Tuesday, December 1, 2009

The Dream

Or delusion. I guess it depends on your perspective.

After yesterday's post, I thought I needed a little introspection. What drives me?

Let's start with some history. I once was an art student. Well, okay...art therapy. I wanted to work with troubled kids, make some art, express--all that. Then "they" started telling me what to make (note the difference between what and how). This is where my punk rock sensibility came into play. (it's small, but in there)

I'm all for teaching. But what is different than how, any way you look at it.

So I quit. If I wanted to art, I would art on my own time, doing what I loved. There was no therapy in producing for someone else. Maybe I regret my decision a little. Maybe not.

Now I write, and my life is goverened by a simple cost-benefits analysis, even if I don't conciously think about it. (all of our lives are...and most of us never think about it) I spend an enormous amount of time writing. I don't watch much TV and a lot less films than I used to. I don't play video games anymore. (Yeah, I used to really love video games) And I'm not paid all that well for my writing, if anything.

So where's the benefit for all that cost in time and effort (and heartache before I numbed to rejection)?

I'm doing what I want. I'm making stories. I play with words and worlds and make awful (or wonderful) things happen which stretch beyond what ordinary life has to offer.

There are other little benefits, too. Seeing my name (even if it's spelled wrong) in a review. An accpetance. (especially from a long sought-after market like Nossa Morte or Murky Depths) Publication.

But creation trumps all of those others. All humans have a drive to create. Look at the collective sum of human culture for the past few thousand years. Sometimes, we destroy because we haven't found the proper avenue for that drive. But I'll always take the '+' over the '-'. It's too easy to fall into the snark spiral.

This is the dream: to continue and create while not letting "them" take away the wonder and drive to do so. In more concrete terms (and I'm stealing a bit from Rebecca Nazar here), I want to write and publish as much quality work as I can before I die, staying true to myself in the process while continuing to "hone my craft". I want people to be happy they read something with my name attached and know I was happy creating it.

Get out the crackers 'cause I've given you plenty of cheese.


Rebecca Nazar said...

No need to apologize for cheese; tis always lovely, both literally and figuratively.

I, too, share your drive to create. I like the notion that a comical tale of mine might give someone a smile, even if it is a wee one.

Thanks for the nod. :-)

Jamie Eyberg said...

I think it is that 'drive' in you that sets you apart from the rest. Carry on, brother. Carry on.

Anonymous said...

Is it the end of the year? Is it surviving NaNo season? After reading Barry's post and now yours, I'm forced to reflect on my own literary desires and motivations. Your teacher is showing, because you made me think.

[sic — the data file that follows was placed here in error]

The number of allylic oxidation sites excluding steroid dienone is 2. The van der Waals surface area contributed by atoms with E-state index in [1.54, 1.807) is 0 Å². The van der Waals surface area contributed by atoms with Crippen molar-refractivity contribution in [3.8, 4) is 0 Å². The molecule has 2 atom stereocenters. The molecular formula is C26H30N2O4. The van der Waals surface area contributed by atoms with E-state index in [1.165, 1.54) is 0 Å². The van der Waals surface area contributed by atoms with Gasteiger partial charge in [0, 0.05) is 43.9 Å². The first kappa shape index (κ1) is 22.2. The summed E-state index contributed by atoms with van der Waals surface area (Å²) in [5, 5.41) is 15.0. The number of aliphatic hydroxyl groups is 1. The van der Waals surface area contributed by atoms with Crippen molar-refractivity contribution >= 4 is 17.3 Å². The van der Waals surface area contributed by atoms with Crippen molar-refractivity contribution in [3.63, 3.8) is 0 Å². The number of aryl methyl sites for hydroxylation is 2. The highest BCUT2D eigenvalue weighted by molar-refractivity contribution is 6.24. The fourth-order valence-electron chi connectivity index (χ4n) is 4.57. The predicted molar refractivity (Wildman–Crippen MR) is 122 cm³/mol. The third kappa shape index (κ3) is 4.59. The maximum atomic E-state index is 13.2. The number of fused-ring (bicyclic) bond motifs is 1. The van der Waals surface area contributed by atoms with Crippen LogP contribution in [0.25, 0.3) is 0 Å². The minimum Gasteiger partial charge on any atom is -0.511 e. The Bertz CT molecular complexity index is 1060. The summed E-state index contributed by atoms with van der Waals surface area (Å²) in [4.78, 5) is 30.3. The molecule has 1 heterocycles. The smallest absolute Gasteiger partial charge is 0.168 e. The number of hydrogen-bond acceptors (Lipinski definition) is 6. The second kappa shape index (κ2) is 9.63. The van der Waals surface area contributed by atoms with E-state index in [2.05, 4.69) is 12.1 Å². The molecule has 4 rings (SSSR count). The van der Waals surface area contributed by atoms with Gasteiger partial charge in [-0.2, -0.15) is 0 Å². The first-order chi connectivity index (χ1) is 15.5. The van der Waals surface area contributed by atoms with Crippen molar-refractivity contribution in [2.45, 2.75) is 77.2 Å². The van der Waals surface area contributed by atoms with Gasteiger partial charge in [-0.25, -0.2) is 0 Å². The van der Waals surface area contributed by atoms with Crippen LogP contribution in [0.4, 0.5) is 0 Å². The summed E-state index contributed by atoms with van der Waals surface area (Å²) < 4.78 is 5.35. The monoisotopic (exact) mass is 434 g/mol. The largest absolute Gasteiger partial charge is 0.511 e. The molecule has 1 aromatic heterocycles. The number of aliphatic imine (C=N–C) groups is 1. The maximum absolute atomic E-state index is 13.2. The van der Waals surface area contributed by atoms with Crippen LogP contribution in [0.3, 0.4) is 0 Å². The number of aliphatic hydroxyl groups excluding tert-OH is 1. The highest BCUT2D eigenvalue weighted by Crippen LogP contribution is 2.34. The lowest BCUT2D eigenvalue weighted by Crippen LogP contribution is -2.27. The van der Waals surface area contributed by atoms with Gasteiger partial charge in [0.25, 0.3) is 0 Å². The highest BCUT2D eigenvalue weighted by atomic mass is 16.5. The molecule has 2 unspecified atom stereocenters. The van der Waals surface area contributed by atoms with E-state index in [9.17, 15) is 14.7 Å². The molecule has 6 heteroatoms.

Katey said...

Yeah what Jamie said. The drive is the thing.

And frankly, inherently creative people are going to write/create anyhow-- it's what you do. So you might as well put it out there. What's a story without someone to enjoy it?

Aaron Polson said...

Becca - Your post really helped me answer a question my wife has been asking for a long time.

Jamie - Drive or mental illness. Maybe they're the same thing.

Mercedes - I better cover that up. ;)

Katey - Just words I guess. By their nature, stories want readers.

Sophie Playle said...

Mmm, the cheese was delicious!

Cate Gardner said...

Keep living the dream Aaron.

Alan W. Davidson said...

Hey, continue to walk (or drive) that creative road, my friend, because I'm sure there's good things waiting for you when you reach your destination (that was my cheese...are you ready for the whine...?)

Katey said...

Agreed. They're not complete without a reader, and their interpretation. (It was rather delicious cheese, but then, I'm a fan.)

Aaron Polson said...

Sophie - Cheese is my Waterloo.

Cate - I'm merely stumbling toward the light at the end of the tunnel. :)

Alan - I'll take a nice red; Pinot Noir perhaps? (I'm rather fond of Riesling, too, but people make fun of me)

Katey - Right on.

I'm off to eat some diary...

Danielle Birch said...


K.C. Shaw said...

Art for art's sake, pure and holy. Anything else good that comes from it is just jam.

Jeremy D Brooks said...


I'm with you on a lot of those points, especially the making art and punk notes. I enjoy crafting worlds, I feel extremely, almost pervertedly motivated to do so--and the little asshat punk in me wants to do something that few people can, will, or want to do. When you find something you're good at, you gotta at least try, right?

Aaron Polson said...

Danielle - Works for me, at least. ;)

K.C. - mmmmm...jam.

Jeremy - I'm going with a "hell yeah".

Fox Lee said...

Oh no, you can't distract me with thoughts of delicious cheese. This was a great entry : ) Now if you will excuse me, I'm going to make a cheese and mayonaise sandwich.